In song 25, Rabindranath emphasizes the cyclical nature of existence. Death is seen as a natural state that brings about renewal. There is a remarkable ease in the speaker’s tone as he talks about death. It can be embraced as naturally as one going to sleep every night. After much ‘weariness,’ the thread of human life is ready to snap. Reposing faith in the divine, the speaker intends to give up all struggle. He sees the coming of death as natural as the coming of night, which is the handiwork of the divine. Death renews and rejuvenates, just like night sleep. The way a fresh day follows a restful night, a new life awaits after death.
In the night of weariness let me give myself up to sleep without struggle, resting my trust upon thee.
Let me not force my flagging spirit into a poor preparation for thy worship.
It is thou who drawest the veil of night upon the tired eyes of the day to renew its sight in a fresher gladness of awakening.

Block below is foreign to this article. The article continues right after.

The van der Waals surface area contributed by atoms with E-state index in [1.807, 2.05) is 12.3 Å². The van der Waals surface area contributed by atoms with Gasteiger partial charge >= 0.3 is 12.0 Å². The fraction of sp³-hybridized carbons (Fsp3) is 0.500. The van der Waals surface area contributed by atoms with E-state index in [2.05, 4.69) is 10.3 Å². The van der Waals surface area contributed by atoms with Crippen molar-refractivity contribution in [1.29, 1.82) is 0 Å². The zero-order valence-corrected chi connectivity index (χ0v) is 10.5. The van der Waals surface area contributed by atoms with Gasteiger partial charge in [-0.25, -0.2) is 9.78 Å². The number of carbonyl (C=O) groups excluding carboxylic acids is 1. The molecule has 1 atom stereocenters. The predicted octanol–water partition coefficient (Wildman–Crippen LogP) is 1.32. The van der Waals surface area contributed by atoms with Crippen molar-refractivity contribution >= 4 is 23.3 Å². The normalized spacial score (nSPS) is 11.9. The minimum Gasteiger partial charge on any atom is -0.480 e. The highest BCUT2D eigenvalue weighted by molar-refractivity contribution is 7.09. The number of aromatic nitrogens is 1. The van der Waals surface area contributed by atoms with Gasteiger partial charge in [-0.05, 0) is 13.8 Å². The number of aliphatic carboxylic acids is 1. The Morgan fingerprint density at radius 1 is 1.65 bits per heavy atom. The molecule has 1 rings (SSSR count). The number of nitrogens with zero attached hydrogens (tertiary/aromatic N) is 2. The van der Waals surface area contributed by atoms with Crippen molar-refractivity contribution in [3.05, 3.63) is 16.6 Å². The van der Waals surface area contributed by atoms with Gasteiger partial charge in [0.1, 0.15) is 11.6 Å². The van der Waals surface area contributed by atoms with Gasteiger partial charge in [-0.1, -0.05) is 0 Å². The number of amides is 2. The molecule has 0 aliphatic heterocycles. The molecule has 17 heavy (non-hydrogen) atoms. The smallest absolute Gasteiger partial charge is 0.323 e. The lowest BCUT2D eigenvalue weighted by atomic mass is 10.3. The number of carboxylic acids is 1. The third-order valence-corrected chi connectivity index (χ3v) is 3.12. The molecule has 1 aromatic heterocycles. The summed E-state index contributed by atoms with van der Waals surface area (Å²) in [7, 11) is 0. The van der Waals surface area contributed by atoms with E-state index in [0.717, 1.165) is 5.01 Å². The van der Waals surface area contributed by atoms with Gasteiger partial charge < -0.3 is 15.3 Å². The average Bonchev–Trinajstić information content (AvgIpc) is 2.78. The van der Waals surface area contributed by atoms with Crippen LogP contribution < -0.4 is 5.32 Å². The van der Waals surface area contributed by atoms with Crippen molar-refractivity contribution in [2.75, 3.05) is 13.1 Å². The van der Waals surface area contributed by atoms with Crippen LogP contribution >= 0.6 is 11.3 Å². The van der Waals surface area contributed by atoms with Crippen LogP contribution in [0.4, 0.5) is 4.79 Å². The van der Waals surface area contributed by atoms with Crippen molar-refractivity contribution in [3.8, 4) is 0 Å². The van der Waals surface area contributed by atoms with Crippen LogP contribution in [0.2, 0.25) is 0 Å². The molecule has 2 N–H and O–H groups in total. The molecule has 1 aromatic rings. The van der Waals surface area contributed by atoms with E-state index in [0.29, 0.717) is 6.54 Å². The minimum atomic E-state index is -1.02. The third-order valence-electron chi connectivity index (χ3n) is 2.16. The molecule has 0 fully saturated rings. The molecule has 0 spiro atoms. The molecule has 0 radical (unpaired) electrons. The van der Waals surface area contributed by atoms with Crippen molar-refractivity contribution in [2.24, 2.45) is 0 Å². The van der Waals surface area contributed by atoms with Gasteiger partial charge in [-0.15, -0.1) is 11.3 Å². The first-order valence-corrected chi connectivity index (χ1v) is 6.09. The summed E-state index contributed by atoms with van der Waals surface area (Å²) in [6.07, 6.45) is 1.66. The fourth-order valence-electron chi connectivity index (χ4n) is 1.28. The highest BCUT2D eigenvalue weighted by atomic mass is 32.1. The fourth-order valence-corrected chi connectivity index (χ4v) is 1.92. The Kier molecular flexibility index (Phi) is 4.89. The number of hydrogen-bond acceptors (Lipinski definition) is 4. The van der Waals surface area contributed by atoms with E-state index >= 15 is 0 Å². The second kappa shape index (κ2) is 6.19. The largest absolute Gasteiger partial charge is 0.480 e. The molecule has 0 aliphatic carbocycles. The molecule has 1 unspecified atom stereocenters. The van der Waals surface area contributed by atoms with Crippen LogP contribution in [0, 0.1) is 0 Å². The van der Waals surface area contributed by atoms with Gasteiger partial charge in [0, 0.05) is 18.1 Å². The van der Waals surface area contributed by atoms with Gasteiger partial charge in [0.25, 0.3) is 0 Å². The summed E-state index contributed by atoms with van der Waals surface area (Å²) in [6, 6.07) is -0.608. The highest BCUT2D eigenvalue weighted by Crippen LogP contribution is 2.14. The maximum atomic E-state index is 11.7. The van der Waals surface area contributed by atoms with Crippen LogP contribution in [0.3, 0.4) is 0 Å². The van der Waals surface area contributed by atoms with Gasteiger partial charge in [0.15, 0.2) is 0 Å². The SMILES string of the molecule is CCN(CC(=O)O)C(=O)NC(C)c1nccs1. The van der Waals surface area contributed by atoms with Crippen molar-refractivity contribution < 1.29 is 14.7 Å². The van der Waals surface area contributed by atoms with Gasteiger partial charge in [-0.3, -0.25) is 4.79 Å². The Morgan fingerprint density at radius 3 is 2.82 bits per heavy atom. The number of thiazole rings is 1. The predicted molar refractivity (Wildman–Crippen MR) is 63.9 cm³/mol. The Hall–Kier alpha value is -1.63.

You can listen to my recitation here.
Death and life are often likened to dawn and night in poetry. The day then, is a prevalent metaphor for the course of human life. It’s amazing to discover parallels between poetic thoughts across cultures. Just like Tagore, William Wordsworth’s poetry is a deep meditation on human life and the divine. His muse is nature. One can see in his poetry that, as a child, he responds to nature with carefree abandon. During some rare moments, the same nature that nurtures him becomes overwhelming, almost mysterious, and mystical.
For the adult Wordsworth, nature is a refuge for contemplation. In metaphors of brooks, streams, mountains, waterfalls, daffodils, shepherds, children, and the songs of farm girls, he unearths the mysteries of life. While reading Tagore’s poem, I was reminded of a few lines from Wordsworth’s ‘Ode on Intimations of Immortality.’ In his lines, though, Wordsworth talks about a new life being a new wakefulness. It seems as if he’s beginning from where Tagore left off. When a new life dawns, we forget our real home.
Our birth is but a sleep and a forgetting:
The Soul that rises with us, our life’s Star,
Hath had elsewhere its setting,
And cometh from afar:
Not in entire forgetfulness,
And not in utter nakedness,
But trailing clouds of glory do we come
From God, who is our home: